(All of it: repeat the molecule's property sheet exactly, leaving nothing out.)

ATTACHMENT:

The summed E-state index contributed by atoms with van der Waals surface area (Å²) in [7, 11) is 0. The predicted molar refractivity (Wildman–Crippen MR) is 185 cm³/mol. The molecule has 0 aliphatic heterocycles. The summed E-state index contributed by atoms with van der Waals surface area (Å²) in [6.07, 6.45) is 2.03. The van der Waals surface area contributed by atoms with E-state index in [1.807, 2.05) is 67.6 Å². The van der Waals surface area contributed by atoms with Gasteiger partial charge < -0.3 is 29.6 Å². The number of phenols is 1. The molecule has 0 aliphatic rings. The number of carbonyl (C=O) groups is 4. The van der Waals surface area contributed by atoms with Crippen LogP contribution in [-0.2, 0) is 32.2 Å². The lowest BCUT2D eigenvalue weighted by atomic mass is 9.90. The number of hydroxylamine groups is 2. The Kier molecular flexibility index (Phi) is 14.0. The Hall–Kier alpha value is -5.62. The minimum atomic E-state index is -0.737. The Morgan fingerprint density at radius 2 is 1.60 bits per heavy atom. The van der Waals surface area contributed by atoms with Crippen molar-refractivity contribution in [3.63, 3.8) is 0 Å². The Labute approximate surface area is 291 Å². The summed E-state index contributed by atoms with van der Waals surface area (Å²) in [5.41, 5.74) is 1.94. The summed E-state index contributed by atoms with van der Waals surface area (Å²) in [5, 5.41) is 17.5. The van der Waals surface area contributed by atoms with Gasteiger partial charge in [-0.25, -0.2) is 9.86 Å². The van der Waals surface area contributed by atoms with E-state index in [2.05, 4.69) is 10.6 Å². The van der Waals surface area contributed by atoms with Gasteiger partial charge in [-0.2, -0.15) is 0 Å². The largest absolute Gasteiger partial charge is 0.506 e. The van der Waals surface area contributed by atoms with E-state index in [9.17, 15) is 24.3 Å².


The summed E-state index contributed by atoms with van der Waals surface area (Å²) in [7, 11) is 0. The predicted molar refractivity (Wildman–Crippen MR) is 185 cm³/mol. The molecule has 0 aliphatic heterocycles. The summed E-state index contributed by atoms with van der Waals surface area (Å²) in [6.07, 6.45) is 2.03. The van der Waals surface area contributed by atoms with E-state index in [1.807, 2.05) is 67.6 Å². The van der Waals surface area contributed by atoms with Gasteiger partial charge < -0.3 is 29.6 Å². The number of phenols is 1. The molecule has 0 aliphatic rings. The number of carbonyl (C=O) groups is 4. The van der Waals surface area contributed by atoms with Crippen LogP contribution in [-0.2, 0) is 32.2 Å². The lowest BCUT2D eigenvalue weighted by atomic mass is 9.90. The number of hydroxylamine groups is 2. The Kier molecular flexibility index (Phi) is 14.0. The Hall–Kier alpha value is -5.62. The minimum atomic E-state index is -0.737. The Morgan fingerprint density at radius 2 is 1.60 bits per heavy atom. The van der Waals surface area contributed by atoms with Crippen molar-refractivity contribution in [3.63, 3.8) is 0 Å². The Labute approximate surface area is 291 Å². The summed E-state index contributed by atoms with van der Waals surface area (Å²) in [5.41, 5.74) is 1.94. The summed E-state index contributed by atoms with van der Waals surface area (Å²) in [5, 5.41) is 17.5. The van der Waals surface area contributed by atoms with Gasteiger partial charge in [-0.25, -0.2) is 9.86 Å². The van der Waals surface area contributed by atoms with E-state index in [2.05, 4.69) is 10.6 Å². The van der Waals surface area contributed by atoms with Gasteiger partial charge in [-0.2, -0.15) is 0 Å². The largest absolute Gasteiger partial charge is 0.506 e. The van der Waals surface area contributed by atoms with E-state index in [9.17, 15) is 24.3 Å².